For example, if there exist three characters named "Bob Smith," "Bob Jones" and "Bob Miller," no disambiguation page is needed. However, if there later appears a character named simply "Bob," a disambiguation page will need to be created (titled "Bob"), listing all four characters alphabetically with descriptions and links to their proper pages. The page for the character known only as "Bob" page will contain a disambiguation tag such as "(Day 3)" or "(The Game)." If any other simply named Bob is later created, new disambiguation tags will be used, as illustrated above.
Note that these rules apply exactly the same for last-name-only characters, as well as locations and items which share the same name.
Occasionally, certain characters or items are known by more than one name or more than one spelling. In most situations, it's wise to create redirect pages for any and all alternate titles that may be queried when looking for a specific article.
To create a redirect page, type the following in the edit field:
- #REDIRECT [[RealArticle]]
The first thing on most pages is the sidebar, which places a handful of important facts and a picture in the upper-right-hand corner of the article. To maintain consistency, there are templates that are copied and pasted into new articles. See Wiki 24:Page templates for a list of templates currently used.
Every page should begin with an introduction, briefly summarizing the article for the reader. The introduction should give a quick explanation of what the article is about and establish its context. The length of the introduction can vary from a single sentence to multiple paragraphs. The title or subject of that article should appear in the first line in bold. Even though the article title is already listed, it's useful to emphasize the article's subject for the reader.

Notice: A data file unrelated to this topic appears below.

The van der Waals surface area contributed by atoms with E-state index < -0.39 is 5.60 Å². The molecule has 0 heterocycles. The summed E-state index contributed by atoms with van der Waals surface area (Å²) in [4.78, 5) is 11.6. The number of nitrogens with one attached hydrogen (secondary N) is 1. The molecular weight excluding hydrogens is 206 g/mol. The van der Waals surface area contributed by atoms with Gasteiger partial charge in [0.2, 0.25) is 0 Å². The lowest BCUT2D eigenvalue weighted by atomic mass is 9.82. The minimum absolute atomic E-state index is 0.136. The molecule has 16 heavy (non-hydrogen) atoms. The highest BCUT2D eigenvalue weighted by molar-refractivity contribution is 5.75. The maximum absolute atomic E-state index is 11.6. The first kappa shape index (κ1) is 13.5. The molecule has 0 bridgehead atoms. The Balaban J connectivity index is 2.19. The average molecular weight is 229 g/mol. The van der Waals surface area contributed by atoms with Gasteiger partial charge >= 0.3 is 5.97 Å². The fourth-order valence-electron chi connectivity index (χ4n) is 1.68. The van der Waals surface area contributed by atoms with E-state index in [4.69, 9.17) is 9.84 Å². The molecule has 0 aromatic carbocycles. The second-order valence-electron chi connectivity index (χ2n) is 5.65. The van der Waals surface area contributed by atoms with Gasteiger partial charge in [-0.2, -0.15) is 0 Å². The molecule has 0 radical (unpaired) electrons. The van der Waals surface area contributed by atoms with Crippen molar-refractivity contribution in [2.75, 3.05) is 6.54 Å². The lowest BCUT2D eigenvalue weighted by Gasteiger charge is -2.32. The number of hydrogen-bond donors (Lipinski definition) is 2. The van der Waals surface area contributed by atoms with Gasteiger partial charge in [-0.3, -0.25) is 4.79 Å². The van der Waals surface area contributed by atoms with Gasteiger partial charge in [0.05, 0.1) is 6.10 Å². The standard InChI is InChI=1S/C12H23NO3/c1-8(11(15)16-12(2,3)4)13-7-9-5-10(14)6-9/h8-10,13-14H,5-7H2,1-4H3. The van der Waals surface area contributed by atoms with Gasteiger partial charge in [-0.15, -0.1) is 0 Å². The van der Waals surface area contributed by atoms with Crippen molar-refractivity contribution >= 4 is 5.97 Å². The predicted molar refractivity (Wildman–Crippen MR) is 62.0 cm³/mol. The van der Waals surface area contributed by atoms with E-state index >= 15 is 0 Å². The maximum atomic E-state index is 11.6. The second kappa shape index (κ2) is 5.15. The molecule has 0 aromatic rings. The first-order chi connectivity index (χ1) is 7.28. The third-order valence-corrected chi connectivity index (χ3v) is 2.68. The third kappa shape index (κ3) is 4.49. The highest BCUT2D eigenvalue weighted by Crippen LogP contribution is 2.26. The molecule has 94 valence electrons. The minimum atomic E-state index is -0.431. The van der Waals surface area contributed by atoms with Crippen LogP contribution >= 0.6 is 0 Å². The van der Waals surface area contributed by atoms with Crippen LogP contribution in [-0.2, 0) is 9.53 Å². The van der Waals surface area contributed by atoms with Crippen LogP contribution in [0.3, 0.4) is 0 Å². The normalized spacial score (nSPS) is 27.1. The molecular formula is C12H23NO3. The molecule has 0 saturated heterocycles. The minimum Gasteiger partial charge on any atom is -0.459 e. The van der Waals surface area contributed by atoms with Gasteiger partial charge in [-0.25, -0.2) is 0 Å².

Headlines and sections
To create a new section in an article, surround the text with two or more == (equal signs). The wiki engine will automatically create a table of contents once there are four or more headers in an article.
The first word and all proper nouns of the header should be capitalized, and all other words lowercase.
Please avoid using links in headers. Depending on the browser's default settings, some users may not be able to see the links properly. It is much more useful to place the appropriate link in the first sentence after the header.
Perspective and tense
There exist two perspectives of articles on Wiki 24, "in-universe" and "out-of-universe." In-universe describes things which exist within the world of 24, while out-of-universe describes things which exist in the real world. For example, Jack Bauer exists in-universe, while Kiefer Sutherland exists out-of-universe.